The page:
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So everyone knows Ohms law (\$I=\frac{V}{R}\$) .

Let's say I have a 9V battery and a LED. Furthermore the LED only needs 1.9v so the voltage drop of my resistor would be: \$9-1.9 = 7.1\mathrm{V}\$

I have a 1k resistor (1000 ohms) so now to calculate current we have to plug it all in...

$$I=\frac{7.1}{1000} = 0.0071\mathrm{A}\space\space (7.1\mathrm{mA})$$

But what if I change my mind and I don't want my 1k resistor to drop 7.1V but 7.2V instead, so now it would look like this:

$$I=\frac{7.2}{1000} = 0.0072\mathrm{A}\space\space (7.2\mathrm{mA})$$

And now this is the part where I get confused. Because I can't control the voltage drop of my resistor so it can either be 7.2V or 7.1V. But I don't know which one is the right one.

I could say I want my 1k resistor to drop only 1v so then again:

$$I=\frac{1}{1000} = 0.001\mathrm{A}\space\space (1\mathrm{mA})$$

So and if I don't know what my voltage drop is then I don't know current either. So can someone explain this to me?

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  • \$\begingroup\$ Could you please rephrase to make your question clearer? Try making it more objective and then showing examples of your thought process. Not both at the same time. \$\endgroup\$ – Wesley Lee Sep 7 '16 at 1:28
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    \$\begingroup\$ You need to look up "load line" on the intergoogleweb, methinks. When you mix the LED VI characteristic with the load line, you will find your operating point in V and I. As in here: en.wikipedia.org/wiki/Load_line_%28electronics%29 \$\endgroup\$ – Sredni Vashtar Sep 7 '16 at 1:35
  • \$\begingroup\$ yes and im sorry... lol \$\endgroup\$ – CosnotraLF Sep 7 '16 at 1:36
  • \$\begingroup\$ @Sredni Vashtar: so since you know this... can you tell me what the voltage drop would be across the 1k resistor when i have a led that needs 1.9V and 20 mA of current \$\endgroup\$ – CosnotraLF Sep 7 '16 at 1:47
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    \$\begingroup\$ @UmarMahmood: My calculator says you'd need 355 Ohms for 20 mA. \$\endgroup\$ – Peter Bennett Sep 7 '16 at 2:16
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Normally, you don't want a fixed voltage for your LED. You want a current. (\$20mA\$ not uncommonly.) So you are focused on the wrong goal.

But let's say you really do want to set up some fancy voltage regulator for your \$9V\$ battery. (Instead of doing the sensible thing about setting up the current, instead.) You can try this. Just use a \$100\Omega\$ resistor where the LED goes, at first, and adjust \$R_2\$ until you measure a voltage across the \$100\Omega\$ resistor that you like (as shown, where the (-) and (+) appear in the schematic and where you place your voltmeter for measuring.) Then you can replace it with the LED and see how that goes.

schematic

simulate this circuit – Schematic created using CircuitLab

You can play with the potentiometer, \$R_2\$, to then adjust the voltage at your LED. Should only waste an excess of \$2mA\$, regardless of the set voltage. The maximum output voltage will be \$6V\$ with a current compliance of up to \$100mA\$. (\$Q_4\$ may need to be a TO-220 packaged type, just in case.) The problem will be that you will have a very hard time adjusting the potentiometer without having a serious impact on the LED brightness. But it can be a learning experience.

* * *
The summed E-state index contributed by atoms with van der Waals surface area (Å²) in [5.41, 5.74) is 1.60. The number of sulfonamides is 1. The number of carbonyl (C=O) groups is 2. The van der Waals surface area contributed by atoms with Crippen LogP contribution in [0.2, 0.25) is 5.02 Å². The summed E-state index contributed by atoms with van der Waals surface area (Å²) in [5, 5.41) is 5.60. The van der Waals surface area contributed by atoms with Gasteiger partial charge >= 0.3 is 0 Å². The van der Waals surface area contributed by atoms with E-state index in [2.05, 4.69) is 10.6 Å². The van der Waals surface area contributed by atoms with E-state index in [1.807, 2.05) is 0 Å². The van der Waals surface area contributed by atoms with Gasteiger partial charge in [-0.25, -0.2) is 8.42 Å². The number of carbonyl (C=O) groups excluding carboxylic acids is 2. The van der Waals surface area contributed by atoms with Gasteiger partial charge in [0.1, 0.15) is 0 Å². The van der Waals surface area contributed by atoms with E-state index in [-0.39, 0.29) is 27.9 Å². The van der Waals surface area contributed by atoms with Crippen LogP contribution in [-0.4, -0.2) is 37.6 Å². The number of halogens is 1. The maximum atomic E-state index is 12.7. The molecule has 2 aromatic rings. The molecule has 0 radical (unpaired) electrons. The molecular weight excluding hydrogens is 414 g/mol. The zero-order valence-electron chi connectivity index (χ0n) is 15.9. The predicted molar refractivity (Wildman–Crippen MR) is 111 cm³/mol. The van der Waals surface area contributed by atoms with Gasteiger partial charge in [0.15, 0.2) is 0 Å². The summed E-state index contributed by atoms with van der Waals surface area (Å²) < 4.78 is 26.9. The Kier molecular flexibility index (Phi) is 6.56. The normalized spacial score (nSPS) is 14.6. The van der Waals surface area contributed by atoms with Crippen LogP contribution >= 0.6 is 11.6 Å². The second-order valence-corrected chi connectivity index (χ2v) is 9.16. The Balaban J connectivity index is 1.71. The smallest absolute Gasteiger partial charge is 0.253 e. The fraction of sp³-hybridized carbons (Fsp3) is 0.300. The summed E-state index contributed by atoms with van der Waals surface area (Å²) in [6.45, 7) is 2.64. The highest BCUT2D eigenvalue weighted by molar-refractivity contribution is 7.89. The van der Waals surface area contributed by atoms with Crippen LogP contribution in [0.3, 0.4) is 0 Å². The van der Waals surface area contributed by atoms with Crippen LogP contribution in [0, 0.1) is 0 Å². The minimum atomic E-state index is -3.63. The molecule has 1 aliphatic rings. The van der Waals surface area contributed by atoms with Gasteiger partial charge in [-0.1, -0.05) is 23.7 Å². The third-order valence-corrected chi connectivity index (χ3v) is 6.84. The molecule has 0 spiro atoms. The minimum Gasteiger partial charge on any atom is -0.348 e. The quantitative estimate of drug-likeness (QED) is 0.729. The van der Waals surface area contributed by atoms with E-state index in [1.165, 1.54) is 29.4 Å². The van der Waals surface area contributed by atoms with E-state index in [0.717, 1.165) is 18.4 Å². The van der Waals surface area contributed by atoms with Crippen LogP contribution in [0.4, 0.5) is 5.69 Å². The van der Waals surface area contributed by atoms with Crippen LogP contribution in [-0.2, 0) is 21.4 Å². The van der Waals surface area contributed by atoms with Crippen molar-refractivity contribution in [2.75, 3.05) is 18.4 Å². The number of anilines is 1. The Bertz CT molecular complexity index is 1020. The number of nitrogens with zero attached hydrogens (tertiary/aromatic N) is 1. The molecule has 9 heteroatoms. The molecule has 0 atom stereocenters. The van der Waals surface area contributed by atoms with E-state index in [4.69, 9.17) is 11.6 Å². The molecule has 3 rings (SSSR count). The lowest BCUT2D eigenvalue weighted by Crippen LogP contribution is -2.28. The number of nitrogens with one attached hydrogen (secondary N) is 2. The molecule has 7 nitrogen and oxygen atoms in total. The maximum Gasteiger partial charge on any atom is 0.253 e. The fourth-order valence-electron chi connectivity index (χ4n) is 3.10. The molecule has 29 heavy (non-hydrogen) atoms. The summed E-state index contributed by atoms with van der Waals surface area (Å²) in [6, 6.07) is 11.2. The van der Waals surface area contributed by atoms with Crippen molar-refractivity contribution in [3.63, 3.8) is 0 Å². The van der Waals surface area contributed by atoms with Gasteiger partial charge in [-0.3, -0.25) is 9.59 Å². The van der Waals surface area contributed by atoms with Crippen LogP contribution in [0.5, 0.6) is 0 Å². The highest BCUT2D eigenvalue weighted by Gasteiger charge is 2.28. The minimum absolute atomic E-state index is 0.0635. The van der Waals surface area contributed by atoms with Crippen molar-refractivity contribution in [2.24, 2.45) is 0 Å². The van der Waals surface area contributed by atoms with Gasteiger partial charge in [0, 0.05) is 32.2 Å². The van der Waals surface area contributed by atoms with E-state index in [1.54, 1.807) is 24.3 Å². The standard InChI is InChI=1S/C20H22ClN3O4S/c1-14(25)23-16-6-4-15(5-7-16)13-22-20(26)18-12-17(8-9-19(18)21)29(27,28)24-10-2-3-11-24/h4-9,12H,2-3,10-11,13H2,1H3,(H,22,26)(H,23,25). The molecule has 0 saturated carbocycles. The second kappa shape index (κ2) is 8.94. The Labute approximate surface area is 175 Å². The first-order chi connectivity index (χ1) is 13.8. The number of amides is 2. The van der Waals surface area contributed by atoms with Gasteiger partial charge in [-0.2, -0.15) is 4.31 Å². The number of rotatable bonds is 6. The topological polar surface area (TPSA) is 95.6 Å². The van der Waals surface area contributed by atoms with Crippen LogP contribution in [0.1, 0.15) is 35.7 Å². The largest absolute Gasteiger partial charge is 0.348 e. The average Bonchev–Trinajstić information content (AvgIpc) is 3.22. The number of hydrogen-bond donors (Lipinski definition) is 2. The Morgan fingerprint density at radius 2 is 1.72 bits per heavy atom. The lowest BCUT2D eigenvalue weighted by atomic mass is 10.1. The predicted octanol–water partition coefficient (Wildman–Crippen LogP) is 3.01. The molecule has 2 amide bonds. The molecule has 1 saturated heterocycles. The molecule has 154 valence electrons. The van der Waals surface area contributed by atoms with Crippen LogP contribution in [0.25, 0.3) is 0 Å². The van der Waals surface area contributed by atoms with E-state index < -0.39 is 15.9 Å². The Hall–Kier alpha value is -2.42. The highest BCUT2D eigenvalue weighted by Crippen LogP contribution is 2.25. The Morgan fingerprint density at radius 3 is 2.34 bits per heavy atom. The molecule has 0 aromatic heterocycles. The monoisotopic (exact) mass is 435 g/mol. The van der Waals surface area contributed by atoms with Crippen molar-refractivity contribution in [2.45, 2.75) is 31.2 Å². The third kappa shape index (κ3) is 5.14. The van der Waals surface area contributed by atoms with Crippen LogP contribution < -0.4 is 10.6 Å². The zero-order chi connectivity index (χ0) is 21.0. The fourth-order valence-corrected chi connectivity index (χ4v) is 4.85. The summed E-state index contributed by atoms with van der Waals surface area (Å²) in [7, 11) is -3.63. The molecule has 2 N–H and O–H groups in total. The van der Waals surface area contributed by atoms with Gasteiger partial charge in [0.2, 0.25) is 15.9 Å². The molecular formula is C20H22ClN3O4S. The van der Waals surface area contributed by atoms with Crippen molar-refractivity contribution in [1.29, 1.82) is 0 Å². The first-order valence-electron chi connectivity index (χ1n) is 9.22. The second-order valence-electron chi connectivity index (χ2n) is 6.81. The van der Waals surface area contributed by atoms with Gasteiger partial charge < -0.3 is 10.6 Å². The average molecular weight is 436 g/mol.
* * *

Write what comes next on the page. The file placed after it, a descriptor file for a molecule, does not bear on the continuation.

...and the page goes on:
Or you could just use a variable voltage regulator IC.

But you really should just shoot for setting a current using a simple resistor, using the formula \$R=\frac{9V - 1.9V}{20mA}= 355\Omega\$. Then go get a \$330\Omega\$ or a \$390\Omega\$ resistor. It will work just fine. Then measure the voltage across your LED, too. See where it is.

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  • \$\begingroup\$ I want to give you +1 for printing out that LEDs need a specified current, but I don't think you should have indulged the rest of the question... \$\endgroup\$ – Mark Ch Sep 7 '16 at 21:25
  • \$\begingroup\$ @MarkCh: I probably shouldn't have engaged it, at all. It was crazy-minded at the outset. But sometimes a push like this gets them off the dime, so to speak. Anyway, that's how I played it. \$\endgroup\$ – jonk Sep 7 '16 at 21:28
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There is nothing you can do except maybe get a variable resistor to control your current

Also if you were to drop 7v with the 1k resistor then you would be expecting 7.0 mA

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  • \$\begingroup\$ oh ok but is it possible to drop all 9v with the 1k resistor so that the led would get 0v... Can you tell me how to do that.. \$\endgroup\$ – CosnotraLF Sep 7 '16 at 1:42
  • \$\begingroup\$ No, the LED will drop the voltage and so will the resistor. The LED will always drop 1.9v. You should change your voltage supply if possible. A resistor could be used to limit the amperage below the operating target of the LED. Could you please expand on what exactly you wish to do. \$\endgroup\$ – Umar Mahmood Sep 7 '16 at 1:48